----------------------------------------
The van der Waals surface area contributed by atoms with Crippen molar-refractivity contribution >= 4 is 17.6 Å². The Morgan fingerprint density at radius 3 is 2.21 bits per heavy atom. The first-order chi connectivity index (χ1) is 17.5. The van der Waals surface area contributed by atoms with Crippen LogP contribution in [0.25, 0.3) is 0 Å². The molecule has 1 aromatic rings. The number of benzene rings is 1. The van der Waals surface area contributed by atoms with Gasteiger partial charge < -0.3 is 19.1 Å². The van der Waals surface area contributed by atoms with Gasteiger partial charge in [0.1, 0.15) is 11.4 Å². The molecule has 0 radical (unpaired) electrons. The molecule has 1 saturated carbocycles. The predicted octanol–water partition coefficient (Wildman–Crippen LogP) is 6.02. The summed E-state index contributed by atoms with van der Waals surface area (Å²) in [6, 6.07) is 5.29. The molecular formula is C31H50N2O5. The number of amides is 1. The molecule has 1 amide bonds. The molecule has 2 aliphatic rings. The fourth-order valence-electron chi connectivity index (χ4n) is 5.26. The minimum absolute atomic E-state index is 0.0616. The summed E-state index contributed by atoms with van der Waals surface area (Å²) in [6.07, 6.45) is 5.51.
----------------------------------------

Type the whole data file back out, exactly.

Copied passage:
The van der Waals surface area contributed by atoms with Crippen molar-refractivity contribution >= 4 is 17.6 Å². The Morgan fingerprint density at radius 3 is 2.21 bits per heavy atom. The first-order chi connectivity index (χ1) is 17.5. The van der Waals surface area contributed by atoms with Crippen LogP contribution in [0.25, 0.3) is 0 Å². The molecule has 1 aromatic rings. The number of benzene rings is 1. The van der Waals surface area contributed by atoms with Gasteiger partial charge < -0.3 is 19.1 Å². The van der Waals surface area contributed by atoms with Gasteiger partial charge in [0.1, 0.15) is 11.4 Å². The molecule has 0 radical (unpaired) electrons. The molecule has 1 saturated carbocycles. The predicted octanol–water partition coefficient (Wildman–Crippen LogP) is 6.02. The summed E-state index contributed by atoms with van der Waals surface area (Å²) in [6, 6.07) is 5.29. The molecular formula is C31H50N2O5. The number of amides is 1. The molecule has 1 amide bonds. The molecule has 2 aliphatic rings. The fourth-order valence-electron chi connectivity index (χ4n) is 5.26. The minimum absolute atomic E-state index is 0.0616. The summed E-state index contributed by atoms with van der Waals surface area (Å²) in [6.07, 6.45) is 5.51.